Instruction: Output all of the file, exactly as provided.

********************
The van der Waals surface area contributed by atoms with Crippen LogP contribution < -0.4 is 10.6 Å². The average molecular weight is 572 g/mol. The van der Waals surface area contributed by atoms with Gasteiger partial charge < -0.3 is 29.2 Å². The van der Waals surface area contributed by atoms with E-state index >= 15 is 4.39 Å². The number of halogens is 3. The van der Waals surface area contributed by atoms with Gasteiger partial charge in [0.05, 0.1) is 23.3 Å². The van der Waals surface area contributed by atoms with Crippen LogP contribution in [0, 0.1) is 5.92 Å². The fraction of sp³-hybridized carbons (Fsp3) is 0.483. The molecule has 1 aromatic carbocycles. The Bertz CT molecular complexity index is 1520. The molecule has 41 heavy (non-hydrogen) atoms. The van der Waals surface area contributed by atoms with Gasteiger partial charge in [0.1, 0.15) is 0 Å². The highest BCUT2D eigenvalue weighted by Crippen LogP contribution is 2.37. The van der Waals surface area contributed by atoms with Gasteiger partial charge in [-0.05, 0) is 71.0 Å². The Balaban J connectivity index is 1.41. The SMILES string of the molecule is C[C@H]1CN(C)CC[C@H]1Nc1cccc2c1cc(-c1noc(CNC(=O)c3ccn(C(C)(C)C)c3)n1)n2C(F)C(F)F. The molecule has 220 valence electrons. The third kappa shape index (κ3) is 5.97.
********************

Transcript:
The van der Waals surface area contributed by atoms with Crippen LogP contribution < -0.4 is 10.6 Å². The average molecular weight is 572 g/mol. The van der Waals surface area contributed by atoms with Gasteiger partial charge < -0.3 is 29.2 Å². The van der Waals surface area contributed by atoms with E-state index >= 15 is 4.39 Å². The number of halogens is 3. The van der Waals surface area contributed by atoms with Gasteiger partial charge in [0.05, 0.1) is 23.3 Å². The van der Waals surface area contributed by atoms with Crippen LogP contribution in [0, 0.1) is 5.92 Å². The fraction of sp³-hybridized carbons (Fsp3) is 0.483. The molecule has 1 aromatic carbocycles. The Bertz CT molecular complexity index is 1520. The molecule has 41 heavy (non-hydrogen) atoms. The van der Waals surface area contributed by atoms with Gasteiger partial charge in [0.1, 0.15) is 0 Å². The highest BCUT2D eigenvalue weighted by Crippen LogP contribution is 2.37. The van der Waals surface area contributed by atoms with Gasteiger partial charge in [-0.05, 0) is 71.0 Å². The Balaban J connectivity index is 1.41. The SMILES string of the molecule is C[C@H]1CN(C)CC[C@H]1Nc1cccc2c1cc(-c1noc(CNC(=O)c3ccn(C(C)(C)C)c3)n1)n2C(F)C(F)F. The molecule has 220 valence electrons. The third kappa shape index (κ3) is 5.97.